Lucrezia Elena Cevoli

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Blessed Lucrezia Elena Cevoli
O.S.C. Cap.
Professed religious
Born (1685-11-11)11 November 1685
Pisa, Grand Duchy of Tuscany
Died 12 June 1767(1767-06-12) (aged 81)
Città di Castello, Perugia, Papal States
Venerated in Roman Catholic Church
Beatified 16 May 1993, Saint Peter's Square, Vatican City by Pope John Paul II
Feast
  • 12 June
Attributes
Patronage
  • Abbesses

Blessed Lucrezia Elena Cevoli (11 November 1685 – 12 June 1767) was an Italian Roman Catholic professed religious of the Capuchin Poor Clares. She served as the order's abbess after the death of Saint Veronica Giuliani. She later assumed the name of "Florida" after she joined religious life. She devoted her energies to the maintenance of the order in Umbria and carried out her assigned tasks with strong zeal and diligence.

Her beatification was held in 1993.[1]

Life[edit]

Lucrezia Elena Cevoli was born on 11 November 1685 in Pisa to Count Curzio and Countess Laura della Seta. Her education in Pisa was - in 1697 - entrusted to the Sisters of Saint Martin's College.[2]

Upon the news that she wanted to enter religious life in 1703 Cosimo III stated that "she will not succeed" for he was certain that she would not overcome the difficulties of such a different and austere life instead of the comfortable life she led as a noble. Her first contact with the Capuchin Poor Clares was more difficult than she had believed it would be for the mistress Veronica Giuliani - future saint - was inclined not to receive her. Yet she was received since she had a sincere vocation and had passed all the requirements of admission and began her novitiate on 8 June 1703.[3] Cevoli took her vows on 10 June 1705 and selected a new name for her new life.[4]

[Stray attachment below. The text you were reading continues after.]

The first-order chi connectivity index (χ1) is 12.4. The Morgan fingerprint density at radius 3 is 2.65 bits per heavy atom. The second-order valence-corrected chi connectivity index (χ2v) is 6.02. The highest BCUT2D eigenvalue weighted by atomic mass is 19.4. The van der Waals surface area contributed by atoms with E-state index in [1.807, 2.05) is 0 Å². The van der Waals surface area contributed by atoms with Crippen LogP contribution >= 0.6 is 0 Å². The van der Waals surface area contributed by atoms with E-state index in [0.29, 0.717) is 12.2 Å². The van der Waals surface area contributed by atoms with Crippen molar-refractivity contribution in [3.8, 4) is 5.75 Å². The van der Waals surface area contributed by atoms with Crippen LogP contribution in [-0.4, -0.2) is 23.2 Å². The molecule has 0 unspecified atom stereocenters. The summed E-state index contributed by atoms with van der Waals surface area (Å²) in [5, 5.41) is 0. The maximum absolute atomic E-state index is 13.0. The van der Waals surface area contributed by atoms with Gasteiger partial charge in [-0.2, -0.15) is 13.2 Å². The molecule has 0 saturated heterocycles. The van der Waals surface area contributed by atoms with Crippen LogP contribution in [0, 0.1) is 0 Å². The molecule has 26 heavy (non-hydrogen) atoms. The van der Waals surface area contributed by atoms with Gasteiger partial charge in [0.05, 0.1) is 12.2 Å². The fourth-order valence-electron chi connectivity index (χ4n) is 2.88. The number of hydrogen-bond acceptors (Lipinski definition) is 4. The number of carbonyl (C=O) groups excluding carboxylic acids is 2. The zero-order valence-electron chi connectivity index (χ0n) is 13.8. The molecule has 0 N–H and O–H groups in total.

Giuliani became the abbess in 1716 and it was Cevoli - now known as "Florida" - who served at her side as a vicar; she was appointed as such in 1716. With the death of Giuliani she succeeded her until her own death; she continued the work started under her predecessor and did not use strong and harsh impositions to do so. Instead she did so with a degree of both firmness and gentleness which was a stark contrast to that of Giuliani.[5] Cevoli also served as a chief promoter of the canonization cause of Giuliani.[6]

She died on 12 June 1767 after a month of a burning fever. The examination of her remains after her death showed unusual markings on the sides of her chest but her heart appeared to be normal. However some effects were seen on her aorta that were inexplicable as being a natural phenomena.[7][8]

Beatification[edit]

The beatification process commenced on 1 June 1838 and the commencement bestowed upon her the title Servant of God. This ushered in the two processes that saw documents gathered and also witness testimonies. Both were ratified to proceed and all documentation went to the Congregation of Rites. She was proclaimed to be Venerable on 19 June 1910 after Pope Pius X recognized that she had lived a life of heroic virtue.

The miracle required for beatification to take place was investigated in a diocesan tribunal and was ratified in 1991. The miracle was approved on 13 June 1992 and Pope John Paul II beatified her in 1993.

References[edit]

  1. ^ "Blessed Florida Cevoli". Santi e Beati. Retrieved 25 August 2015. 
  2. ^ "Bl. Florida Cevoli". Catholic Online. Retrieved 25 August 2015. 
  3. ^ "Blessed Florida Cevoli (1685 - 1767)" (PDF). Capuchin Friars of Australia. 2012. Retrieved 25 August 2015. 
  4. ^ "Blessed Florida Cevoli". Capuchin Friars of Australia. Retrieved 25 August 2015. 
  5. ^ "Blessed Florida Cevoli (1685 - 1767)" (PDF). Capuchin Friars of Australia. 2012. Retrieved 25 August 2015. 
  6. ^ "Bl. Florida Cevoli". Catholic Online. Retrieved 25 August 2015. 
  7. ^ "Blessed Florida Cevoli (1685 - 1767)" (PDF). Capuchin Friars of Australia. 2012. Retrieved 25 August 2015. 
  8. ^ "Blessed Florida Cevoli". Santi e Beati. Retrieved 25 August 2015. 

External links[edit]